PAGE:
Catfish action has been good at Lake Wateree throughout the summer, but in September, the cats really begin to prowl, especially at night. Guide Rodger Taylor has learned where they’re prowling and has been making big catches of quality fish from very skinny water at night.

“It’s becoming one of my favorite ways to catfish,” Taylor said. “Even in September, the days are often hot, but at night the cooler temperatures are great. I’ll typically start fishing while it’s still light and may fish some traditional places closer to a ledge or drop before dark. But whether we catch fish there or not, when the sun sinks, I head for shallow water because that’s where many of the big cats go.”

Taylor (803-328-9587) said that the water he’s fishing is shallow enough that he’s anchoring in about two feet of water.

“One of the important things I do it is to really get away from the river channel at night and go back into the creeks,” Taylor said. “You can get on a shallow point part-way up a creek or just go way back in a creek and fish the really shallow water. If there has been a recent rain, I will definitely go to the back end of these creeks. Even a slight bit of water movement and water color will greatly enhance your chance for success on really big fish. Even if there is no current and they begin pulling water at the dam after dark, you’ll get that current in the back of the creeks and that’s enough to turn big fish on.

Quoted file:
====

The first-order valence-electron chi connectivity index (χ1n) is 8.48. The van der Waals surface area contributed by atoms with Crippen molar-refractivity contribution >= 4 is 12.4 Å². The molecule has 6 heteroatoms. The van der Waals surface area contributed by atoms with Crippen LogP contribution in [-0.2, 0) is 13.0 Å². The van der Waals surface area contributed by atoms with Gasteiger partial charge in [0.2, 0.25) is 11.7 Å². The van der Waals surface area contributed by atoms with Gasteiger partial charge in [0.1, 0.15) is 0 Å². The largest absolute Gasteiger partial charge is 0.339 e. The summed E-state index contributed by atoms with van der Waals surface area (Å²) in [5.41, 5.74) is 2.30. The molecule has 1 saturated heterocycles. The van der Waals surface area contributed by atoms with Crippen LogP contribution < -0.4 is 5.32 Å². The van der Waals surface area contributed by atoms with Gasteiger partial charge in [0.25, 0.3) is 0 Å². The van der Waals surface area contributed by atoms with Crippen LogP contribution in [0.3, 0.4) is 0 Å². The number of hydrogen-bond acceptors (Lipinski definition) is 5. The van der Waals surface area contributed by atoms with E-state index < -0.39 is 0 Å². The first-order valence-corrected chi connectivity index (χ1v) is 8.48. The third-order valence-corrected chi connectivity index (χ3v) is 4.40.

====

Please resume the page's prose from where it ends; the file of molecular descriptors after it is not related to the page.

“An ideal setup for me is to anchor in a couple feet of water and fan-cast around the boat, but have some baits in about four feet of water, and that would be the deepest water in the area,” Taylor said. “However, bites are likely to come from any depth at night at this time of the year.”

Taylor rigs a bit differently at night than he does during the daytime. He will use a drift-rig setup with a leader and 2-inch float with a circle hook, but he will use a 2-ounce weight above the leader since he is anchored.

“The float will keep the bait just off the bottom in the shallow water,” he said. “Much of the water in the back of creeks in Wateree is a mud bottom and I don’t want the scent to get lost in that. Plus, being off the bottom, with just a little current, the scent is much more effective. I’ll vary my baits, but gizzard shad ranks at or near the top in September and into October. But cut white perch, bream, as well as threadfin shad can all be productive.”

Taylor’s tackle consists of 7-foot Ugly Sticks with baitcasting reels spooled with 20- pound line and an 18- to 24-inch leader of slightly heavier line with 6/0 Gamakatsu circle hook. He’ll mix both large and medium sized baits until he sees the pattern for the evening.

“Hooking a 20-pound – or often much larger – catfish in that shallow water is super-exciting in the dark, he said.”The catfish have no deep water to go to so they immediately wallow on the surface, and it’s literally a splashing good time for all as the fish is fought to the boat.”